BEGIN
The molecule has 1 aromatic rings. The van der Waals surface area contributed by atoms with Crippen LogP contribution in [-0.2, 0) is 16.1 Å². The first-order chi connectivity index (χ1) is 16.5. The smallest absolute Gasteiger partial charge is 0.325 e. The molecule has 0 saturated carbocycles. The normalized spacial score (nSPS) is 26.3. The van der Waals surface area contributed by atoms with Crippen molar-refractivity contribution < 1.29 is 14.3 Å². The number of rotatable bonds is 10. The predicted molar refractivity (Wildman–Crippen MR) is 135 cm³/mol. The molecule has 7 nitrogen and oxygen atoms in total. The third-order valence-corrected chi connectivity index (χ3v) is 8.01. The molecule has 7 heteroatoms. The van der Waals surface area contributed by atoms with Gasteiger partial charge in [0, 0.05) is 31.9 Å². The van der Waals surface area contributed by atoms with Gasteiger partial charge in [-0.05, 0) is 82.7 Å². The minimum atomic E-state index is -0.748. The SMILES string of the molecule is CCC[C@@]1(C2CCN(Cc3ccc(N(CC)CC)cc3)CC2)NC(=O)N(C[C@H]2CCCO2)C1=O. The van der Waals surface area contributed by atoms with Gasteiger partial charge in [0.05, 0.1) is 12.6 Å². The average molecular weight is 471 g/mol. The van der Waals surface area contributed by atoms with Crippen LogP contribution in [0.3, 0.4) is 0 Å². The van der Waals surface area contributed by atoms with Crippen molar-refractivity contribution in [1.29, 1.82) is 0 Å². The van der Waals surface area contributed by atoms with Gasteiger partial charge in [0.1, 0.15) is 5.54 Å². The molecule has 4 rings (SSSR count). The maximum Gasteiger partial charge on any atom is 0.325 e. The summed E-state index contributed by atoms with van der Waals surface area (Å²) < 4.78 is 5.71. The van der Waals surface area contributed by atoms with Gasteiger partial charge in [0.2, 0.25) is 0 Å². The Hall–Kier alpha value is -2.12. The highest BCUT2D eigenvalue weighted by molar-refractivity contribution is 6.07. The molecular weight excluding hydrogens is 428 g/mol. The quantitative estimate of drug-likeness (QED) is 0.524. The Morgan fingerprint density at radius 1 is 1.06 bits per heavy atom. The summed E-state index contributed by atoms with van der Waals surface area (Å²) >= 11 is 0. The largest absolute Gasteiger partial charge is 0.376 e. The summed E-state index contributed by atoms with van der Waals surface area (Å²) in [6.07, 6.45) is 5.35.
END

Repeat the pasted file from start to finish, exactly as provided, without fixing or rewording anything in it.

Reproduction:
The molecule has 1 aromatic rings. The van der Waals surface area contributed by atoms with Crippen LogP contribution in [-0.2, 0) is 16.1 Å². The first-order chi connectivity index (χ1) is 16.5. The smallest absolute Gasteiger partial charge is 0.325 e. The molecule has 0 saturated carbocycles. The normalized spacial score (nSPS) is 26.3. The van der Waals surface area contributed by atoms with Crippen molar-refractivity contribution < 1.29 is 14.3 Å². The number of rotatable bonds is 10. The predicted molar refractivity (Wildman–Crippen MR) is 135 cm³/mol. The molecule has 7 nitrogen and oxygen atoms in total. The third-order valence-corrected chi connectivity index (χ3v) is 8.01. The molecule has 7 heteroatoms. The van der Waals surface area contributed by atoms with Gasteiger partial charge in [0, 0.05) is 31.9 Å². The van der Waals surface area contributed by atoms with Gasteiger partial charge in [-0.05, 0) is 82.7 Å². The minimum atomic E-state index is -0.748. The SMILES string of the molecule is CCC[C@@]1(C2CCN(Cc3ccc(N(CC)CC)cc3)CC2)NC(=O)N(C[C@H]2CCCO2)C1=O. The van der Waals surface area contributed by atoms with Gasteiger partial charge in [0.05, 0.1) is 12.6 Å². The average molecular weight is 471 g/mol. The van der Waals surface area contributed by atoms with Crippen LogP contribution in [0.3, 0.4) is 0 Å². The van der Waals surface area contributed by atoms with Crippen molar-refractivity contribution in [1.29, 1.82) is 0 Å². The van der Waals surface area contributed by atoms with Gasteiger partial charge in [0.1, 0.15) is 5.54 Å². The molecule has 4 rings (SSSR count). The maximum Gasteiger partial charge on any atom is 0.325 e. The summed E-state index contributed by atoms with van der Waals surface area (Å²) < 4.78 is 5.71. The van der Waals surface area contributed by atoms with Gasteiger partial charge in [0.2, 0.25) is 0 Å². The Hall–Kier alpha value is -2.12. The highest BCUT2D eigenvalue weighted by molar-refractivity contribution is 6.07. The molecular weight excluding hydrogens is 428 g/mol. The quantitative estimate of drug-likeness (QED) is 0.524. The Morgan fingerprint density at radius 1 is 1.06 bits per heavy atom. The summed E-state index contributed by atoms with van der Waals surface area (Å²) >= 11 is 0. The largest absolute Gasteiger partial charge is 0.376 e. The summed E-state index contributed by atoms with van der Waals surface area (Å²) in [6.07, 6.45) is 5.35.